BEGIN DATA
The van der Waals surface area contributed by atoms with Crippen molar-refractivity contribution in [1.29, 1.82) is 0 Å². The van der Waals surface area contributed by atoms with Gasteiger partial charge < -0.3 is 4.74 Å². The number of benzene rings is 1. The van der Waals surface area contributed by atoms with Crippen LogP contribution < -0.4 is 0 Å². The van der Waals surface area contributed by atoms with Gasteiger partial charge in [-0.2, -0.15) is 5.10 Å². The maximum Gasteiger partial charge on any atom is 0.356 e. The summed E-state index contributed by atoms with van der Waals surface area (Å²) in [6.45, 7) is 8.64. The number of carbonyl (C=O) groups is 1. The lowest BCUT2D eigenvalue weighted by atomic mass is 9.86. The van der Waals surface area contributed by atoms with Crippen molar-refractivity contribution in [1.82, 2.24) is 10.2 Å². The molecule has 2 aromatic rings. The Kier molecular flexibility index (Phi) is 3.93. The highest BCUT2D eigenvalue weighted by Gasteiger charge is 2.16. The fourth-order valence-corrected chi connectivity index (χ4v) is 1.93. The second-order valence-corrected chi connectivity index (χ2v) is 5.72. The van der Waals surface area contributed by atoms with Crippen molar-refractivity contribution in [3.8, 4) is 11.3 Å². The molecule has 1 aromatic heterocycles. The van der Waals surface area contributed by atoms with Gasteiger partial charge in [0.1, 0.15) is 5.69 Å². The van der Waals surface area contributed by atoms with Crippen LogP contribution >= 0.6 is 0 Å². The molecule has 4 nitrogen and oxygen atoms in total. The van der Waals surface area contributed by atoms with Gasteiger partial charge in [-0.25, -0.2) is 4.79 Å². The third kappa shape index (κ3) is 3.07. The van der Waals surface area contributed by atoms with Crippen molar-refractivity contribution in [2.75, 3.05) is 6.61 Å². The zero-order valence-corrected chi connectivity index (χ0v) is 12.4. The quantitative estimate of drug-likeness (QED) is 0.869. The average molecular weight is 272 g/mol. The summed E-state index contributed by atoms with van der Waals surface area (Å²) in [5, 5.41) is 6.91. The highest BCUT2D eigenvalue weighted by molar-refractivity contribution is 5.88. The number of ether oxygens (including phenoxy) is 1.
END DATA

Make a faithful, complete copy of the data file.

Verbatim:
The van der Waals surface area contributed by atoms with Crippen molar-refractivity contribution in [1.29, 1.82) is 0 Å². The van der Waals surface area contributed by atoms with Gasteiger partial charge < -0.3 is 4.74 Å². The number of benzene rings is 1. The van der Waals surface area contributed by atoms with Crippen LogP contribution < -0.4 is 0 Å². The van der Waals surface area contributed by atoms with Gasteiger partial charge in [-0.2, -0.15) is 5.10 Å². The maximum Gasteiger partial charge on any atom is 0.356 e. The summed E-state index contributed by atoms with van der Waals surface area (Å²) in [6.45, 7) is 8.64. The number of carbonyl (C=O) groups is 1. The lowest BCUT2D eigenvalue weighted by atomic mass is 9.86. The van der Waals surface area contributed by atoms with Crippen molar-refractivity contribution in [1.82, 2.24) is 10.2 Å². The molecule has 2 aromatic rings. The Kier molecular flexibility index (Phi) is 3.93. The highest BCUT2D eigenvalue weighted by Gasteiger charge is 2.16. The fourth-order valence-corrected chi connectivity index (χ4v) is 1.93. The second-order valence-corrected chi connectivity index (χ2v) is 5.72. The van der Waals surface area contributed by atoms with Crippen molar-refractivity contribution in [3.8, 4) is 11.3 Å². The molecule has 1 aromatic heterocycles. The van der Waals surface area contributed by atoms with Gasteiger partial charge in [0.1, 0.15) is 5.69 Å². The van der Waals surface area contributed by atoms with Crippen LogP contribution >= 0.6 is 0 Å². The molecule has 4 nitrogen and oxygen atoms in total. The van der Waals surface area contributed by atoms with Gasteiger partial charge in [-0.25, -0.2) is 4.79 Å². The third kappa shape index (κ3) is 3.07. The van der Waals surface area contributed by atoms with Crippen molar-refractivity contribution in [2.75, 3.05) is 6.61 Å². The zero-order valence-corrected chi connectivity index (χ0v) is 12.4. The quantitative estimate of drug-likeness (QED) is 0.869. The average molecular weight is 272 g/mol. The summed E-state index contributed by atoms with van der Waals surface area (Å²) in [5, 5.41) is 6.91. The highest BCUT2D eigenvalue weighted by molar-refractivity contribution is 5.88. The number of ether oxygens (including phenoxy) is 1.